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Catch of the Week & Fishing Tips
Catch of the Week & Fishing Tips
​​​​​​​​​​​​​​​Aspasia caught and released rainbow trout​​


Levi caught a 43 1/4-inch Tiger Muskie with a 19-inch girth on June 27th! Levi returned this specimen alive and well to the water.

Have a fish you are proud of? Share your photo.

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Fishing Tips of the Week

Stream Gauges

Right now, we are coming down from the spring runoff and anglers are wondering if their local rivers and streams are ready for fishing again. For the most part, yes, rivers and streams across the state have retreated from the spring highs and are settling into more consistent summer flows fed by the remaining snowpack and groundwater. A useful resource for determining if the conditions are right to get back on the water, in a boat, or in the water, in waders, is to check in with the U.S. Geological Survey's (USGS) stream gauges. The USGS has measured streamflow in rivers and streams across the country for more than a hundred years. Stream gauges are useful for many purposes, however, they can be particularly helpful for fly anglers. Streamflow is a computed figure that is derived from discharge and gauge height measurements collected at a gauge. For anglers, streamflow can provide us an idea of the conditions of the water and help us prepare where to go and what flies to bring along. To make streamflow data useful, you must know some background information about the river or stream. Is it big water (i.e. the lower Arkansas) or a stream traversing a narrow canyon (i.e. Clear Creek)? The ideal conditions may be very different from one river to the next. Therefore, streamflow needs to be put into context. For reference, the USGS provides a useful indication on streamflow graphs to inform the reader how the current reading compares to historical data (as indicated by yellow triangle). For example, on 7/1/2020, the daily discharge value on the  Colorado River below Glenwood Springs was 3870 cubic feet per second, while the median value for historical July 1st data was 7,800 cubic feet per second. Therefore, this information is telling us that there is significantly less water flowing through the Colorado River at this time. Likewise, the value for Clear Creek at Golden, 366 cubic feet per second, is far below the median, 624 cubic feet per second. What does this information mean for anglers? Low stream flows can impact the behaviors of fish and determine the best techniques to catch fish. When water streamflow is low, particularly in the heat of summer, water temperatures are likely to rise, pushing fish into pools and deeper water. When streamflow is high, the quick moving and sediment filled water will make it difficult for fish to see flies on top or even below the surface. Anglers should seek out the slower water pockets and use large attractor flies to get the attention of fish. Streamflow data, like climate information, weather, and fish biology is an additional tool that can help anglers do what they love, catching fish.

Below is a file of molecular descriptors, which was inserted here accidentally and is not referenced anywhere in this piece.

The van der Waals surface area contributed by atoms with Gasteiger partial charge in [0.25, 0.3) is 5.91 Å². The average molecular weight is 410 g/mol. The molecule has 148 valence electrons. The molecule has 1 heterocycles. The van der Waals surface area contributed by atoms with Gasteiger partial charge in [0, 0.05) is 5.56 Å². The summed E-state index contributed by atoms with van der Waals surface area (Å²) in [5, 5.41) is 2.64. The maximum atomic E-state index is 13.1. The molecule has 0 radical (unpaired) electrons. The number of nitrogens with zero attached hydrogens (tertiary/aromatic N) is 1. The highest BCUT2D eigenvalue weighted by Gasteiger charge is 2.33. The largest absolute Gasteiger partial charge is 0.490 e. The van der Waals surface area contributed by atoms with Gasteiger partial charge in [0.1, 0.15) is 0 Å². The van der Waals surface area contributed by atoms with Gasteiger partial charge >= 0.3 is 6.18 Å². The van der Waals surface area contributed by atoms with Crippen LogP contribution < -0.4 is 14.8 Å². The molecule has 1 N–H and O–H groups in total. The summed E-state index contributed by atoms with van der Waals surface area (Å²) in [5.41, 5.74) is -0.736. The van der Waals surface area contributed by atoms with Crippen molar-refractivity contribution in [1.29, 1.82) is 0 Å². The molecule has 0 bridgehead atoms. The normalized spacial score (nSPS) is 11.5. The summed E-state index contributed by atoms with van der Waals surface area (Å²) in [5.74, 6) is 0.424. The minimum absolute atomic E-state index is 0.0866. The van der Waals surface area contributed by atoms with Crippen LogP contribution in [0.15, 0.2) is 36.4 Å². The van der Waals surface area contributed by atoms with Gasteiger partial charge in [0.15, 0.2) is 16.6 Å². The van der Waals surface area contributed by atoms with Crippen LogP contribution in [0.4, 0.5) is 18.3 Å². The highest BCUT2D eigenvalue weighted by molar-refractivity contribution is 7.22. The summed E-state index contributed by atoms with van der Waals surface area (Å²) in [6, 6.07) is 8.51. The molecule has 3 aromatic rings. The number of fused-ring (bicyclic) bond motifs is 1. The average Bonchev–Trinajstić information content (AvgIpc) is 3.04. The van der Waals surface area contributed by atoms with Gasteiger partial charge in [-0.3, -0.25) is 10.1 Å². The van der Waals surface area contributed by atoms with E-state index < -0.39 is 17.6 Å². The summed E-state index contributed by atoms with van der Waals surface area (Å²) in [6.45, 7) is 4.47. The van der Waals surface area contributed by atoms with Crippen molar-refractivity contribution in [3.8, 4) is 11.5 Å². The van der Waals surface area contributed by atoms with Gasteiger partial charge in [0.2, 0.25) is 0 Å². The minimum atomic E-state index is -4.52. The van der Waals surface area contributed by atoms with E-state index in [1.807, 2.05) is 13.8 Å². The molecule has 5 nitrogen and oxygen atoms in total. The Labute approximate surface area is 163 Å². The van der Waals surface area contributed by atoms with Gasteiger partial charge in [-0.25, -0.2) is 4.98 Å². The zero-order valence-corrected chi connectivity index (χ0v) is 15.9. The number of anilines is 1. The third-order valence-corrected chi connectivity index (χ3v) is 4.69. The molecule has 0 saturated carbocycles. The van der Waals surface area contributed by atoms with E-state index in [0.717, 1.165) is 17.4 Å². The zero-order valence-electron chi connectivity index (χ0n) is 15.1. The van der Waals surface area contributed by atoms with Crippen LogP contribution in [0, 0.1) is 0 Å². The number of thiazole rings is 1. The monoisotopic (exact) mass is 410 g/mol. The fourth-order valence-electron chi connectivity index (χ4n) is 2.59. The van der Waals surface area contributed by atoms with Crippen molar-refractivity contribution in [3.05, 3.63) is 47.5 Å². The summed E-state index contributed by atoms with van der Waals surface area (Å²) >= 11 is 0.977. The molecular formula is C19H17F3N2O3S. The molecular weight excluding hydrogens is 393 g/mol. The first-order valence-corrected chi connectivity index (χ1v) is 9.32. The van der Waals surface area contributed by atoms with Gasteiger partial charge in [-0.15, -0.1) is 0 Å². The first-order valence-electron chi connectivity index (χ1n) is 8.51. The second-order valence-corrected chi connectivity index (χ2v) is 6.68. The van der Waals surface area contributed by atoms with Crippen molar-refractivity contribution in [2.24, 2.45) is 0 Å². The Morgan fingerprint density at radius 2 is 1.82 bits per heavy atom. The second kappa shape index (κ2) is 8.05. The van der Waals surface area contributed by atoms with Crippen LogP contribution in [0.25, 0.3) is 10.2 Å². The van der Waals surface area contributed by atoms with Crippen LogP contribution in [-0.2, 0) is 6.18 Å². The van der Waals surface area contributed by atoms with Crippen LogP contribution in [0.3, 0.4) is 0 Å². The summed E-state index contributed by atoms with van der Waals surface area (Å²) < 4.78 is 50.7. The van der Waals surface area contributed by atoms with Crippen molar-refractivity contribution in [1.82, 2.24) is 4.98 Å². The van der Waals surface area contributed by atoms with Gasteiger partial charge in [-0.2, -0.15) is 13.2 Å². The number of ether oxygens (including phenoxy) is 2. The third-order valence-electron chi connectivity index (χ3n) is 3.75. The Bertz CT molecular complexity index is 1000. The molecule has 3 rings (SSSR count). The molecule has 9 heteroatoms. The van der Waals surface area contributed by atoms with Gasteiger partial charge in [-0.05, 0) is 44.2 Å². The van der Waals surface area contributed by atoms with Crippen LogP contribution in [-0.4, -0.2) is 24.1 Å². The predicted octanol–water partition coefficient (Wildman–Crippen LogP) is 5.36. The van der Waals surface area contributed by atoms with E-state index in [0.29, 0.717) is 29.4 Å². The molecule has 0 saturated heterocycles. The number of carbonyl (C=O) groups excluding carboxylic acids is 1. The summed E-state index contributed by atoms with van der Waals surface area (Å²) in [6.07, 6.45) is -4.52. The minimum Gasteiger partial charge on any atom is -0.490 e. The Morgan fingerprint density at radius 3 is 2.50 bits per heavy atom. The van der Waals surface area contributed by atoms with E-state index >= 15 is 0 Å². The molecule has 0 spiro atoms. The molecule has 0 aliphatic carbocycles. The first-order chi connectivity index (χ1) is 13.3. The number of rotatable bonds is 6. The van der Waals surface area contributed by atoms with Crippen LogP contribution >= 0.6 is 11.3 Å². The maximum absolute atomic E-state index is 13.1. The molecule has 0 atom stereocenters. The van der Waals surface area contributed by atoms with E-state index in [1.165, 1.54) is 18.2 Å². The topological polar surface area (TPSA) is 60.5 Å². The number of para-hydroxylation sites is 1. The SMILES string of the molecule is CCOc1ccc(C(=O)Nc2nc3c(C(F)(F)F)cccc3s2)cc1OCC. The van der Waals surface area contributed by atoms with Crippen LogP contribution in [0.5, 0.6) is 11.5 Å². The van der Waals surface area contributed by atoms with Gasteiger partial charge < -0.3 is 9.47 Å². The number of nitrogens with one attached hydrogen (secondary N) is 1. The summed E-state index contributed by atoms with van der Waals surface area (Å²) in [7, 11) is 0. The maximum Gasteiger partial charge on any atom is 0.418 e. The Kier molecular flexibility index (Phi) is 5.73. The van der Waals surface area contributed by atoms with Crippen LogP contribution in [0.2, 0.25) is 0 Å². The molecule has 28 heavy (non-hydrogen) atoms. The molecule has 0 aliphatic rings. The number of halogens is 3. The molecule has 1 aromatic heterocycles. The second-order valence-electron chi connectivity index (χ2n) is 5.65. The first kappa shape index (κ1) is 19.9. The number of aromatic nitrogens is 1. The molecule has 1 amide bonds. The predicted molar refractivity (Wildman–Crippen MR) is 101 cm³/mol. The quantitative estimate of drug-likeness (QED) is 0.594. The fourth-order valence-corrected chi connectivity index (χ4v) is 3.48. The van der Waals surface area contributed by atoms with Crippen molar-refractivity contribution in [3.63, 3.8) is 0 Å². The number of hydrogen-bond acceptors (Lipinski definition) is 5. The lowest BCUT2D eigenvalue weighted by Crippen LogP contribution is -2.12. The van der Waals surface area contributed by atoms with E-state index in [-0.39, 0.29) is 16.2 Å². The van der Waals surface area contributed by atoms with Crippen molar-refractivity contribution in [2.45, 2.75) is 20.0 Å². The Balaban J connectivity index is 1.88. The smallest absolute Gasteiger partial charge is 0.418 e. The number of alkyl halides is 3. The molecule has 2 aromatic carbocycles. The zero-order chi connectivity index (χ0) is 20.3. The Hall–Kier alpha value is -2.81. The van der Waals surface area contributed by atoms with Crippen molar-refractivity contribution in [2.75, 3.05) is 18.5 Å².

Euro Nymphing

Right now, we are coming down from the spring runoff and anglers are wondering if their local rivers and streams are ready for fishing again. For the most part, yes, rivers and streams across the state have retreated from the spring highs and are settling into more consistent summer flows fed by the remaining snowpack and groundwater. A useful resource for determining if the conditions are right to get back on the water, in a boat, or in the water, in waders, is to check in with the U.S. Geological Survey's (USGS) stream gauges. The USGS has measured streamflow in rivers and streams across the country for more than a hundred years. Stream gauges are useful for many purposes, however, they can be particularly helpful for fly anglers. Streamflow is a computed figure that is derived from discharge and gauge height measurements collected at a gauge. For anglers, streamflow can provide us an idea of the conditions of the water and help us prepare where to go and what flies to bring along. To make streamflow data useful, you must know some background information about the river or stream. Is it big water (i.e. the lower Arkansas) or a stream traversing a narrow canyon (i.e. Clear Creek)? The ideal conditions may be very different from one river to the next. Therefore, streamflow needs to be put into context. For reference, the USGS provides a useful indication on streamflow graphs to inform the reader how the current reading compares to historical data (as indicated by yellow triangle). For example, on 7/1/2020 the daily discharge value on the Colorado River below Glenwood Springs was 3870 cubic feet per second, while the median value for historical July 1st data was 7,800 cubic feet per second. Therefore, this information is telling us that there is significantly less water flowing through the Colorado River at this time. Likewise, the value for Clear Creek at Golden, 366 cubic feet per second, is far below the median, 624 cubic feet per second. What does this information mean for anglers? Low stream flows can impact the behaviors of fish and determine the best techniques to catch fish. When water streamflow is low, particularly in the heat of summer, water temperatures are likely to rise, pushing fish into pools and deeper water. When streamflow is high, the quick moving and sediment filled water will make it difficult for fish to see flies on top or even below the surface. Anglers should seek out the slower water pockets and use large attractor flies to get the attention of fish. Streamflow data, like climate information, weather, and fish biology is an additional tool that can help anglers do what they love, catching fish.